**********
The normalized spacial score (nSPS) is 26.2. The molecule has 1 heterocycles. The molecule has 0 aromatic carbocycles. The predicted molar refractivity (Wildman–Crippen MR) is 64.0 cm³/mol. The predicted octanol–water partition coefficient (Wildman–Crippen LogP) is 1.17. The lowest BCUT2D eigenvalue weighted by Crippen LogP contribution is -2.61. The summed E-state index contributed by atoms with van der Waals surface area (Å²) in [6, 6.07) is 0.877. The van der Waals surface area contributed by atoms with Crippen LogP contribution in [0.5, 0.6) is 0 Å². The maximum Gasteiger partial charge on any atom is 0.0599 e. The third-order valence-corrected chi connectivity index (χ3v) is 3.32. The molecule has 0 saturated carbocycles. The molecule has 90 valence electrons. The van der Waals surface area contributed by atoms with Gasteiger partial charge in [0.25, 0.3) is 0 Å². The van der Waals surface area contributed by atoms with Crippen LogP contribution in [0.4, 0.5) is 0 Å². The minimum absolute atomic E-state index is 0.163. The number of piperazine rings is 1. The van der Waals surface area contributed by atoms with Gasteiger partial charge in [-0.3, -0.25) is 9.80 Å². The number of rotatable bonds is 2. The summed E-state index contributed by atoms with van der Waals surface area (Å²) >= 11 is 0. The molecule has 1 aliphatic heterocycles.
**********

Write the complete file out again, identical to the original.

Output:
The normalized spacial score (nSPS) is 26.2. The molecule has 1 heterocycles. The molecule has 0 aromatic carbocycles. The predicted molar refractivity (Wildman–Crippen MR) is 64.0 cm³/mol. The predicted octanol–water partition coefficient (Wildman–Crippen LogP) is 1.17. The lowest BCUT2D eigenvalue weighted by Crippen LogP contribution is -2.61. The summed E-state index contributed by atoms with van der Waals surface area (Å²) in [6, 6.07) is 0.877. The van der Waals surface area contributed by atoms with Crippen LogP contribution in [0.5, 0.6) is 0 Å². The maximum Gasteiger partial charge on any atom is 0.0599 e. The third-order valence-corrected chi connectivity index (χ3v) is 3.32. The molecule has 0 saturated carbocycles. The molecule has 90 valence electrons. The van der Waals surface area contributed by atoms with Gasteiger partial charge in [0.25, 0.3) is 0 Å². The van der Waals surface area contributed by atoms with Crippen LogP contribution in [0.4, 0.5) is 0 Å². The minimum absolute atomic E-state index is 0.163. The number of piperazine rings is 1. The van der Waals surface area contributed by atoms with Gasteiger partial charge in [-0.3, -0.25) is 9.80 Å². The number of rotatable bonds is 2. The summed E-state index contributed by atoms with van der Waals surface area (Å²) >= 11 is 0. The molecule has 1 aliphatic heterocycles.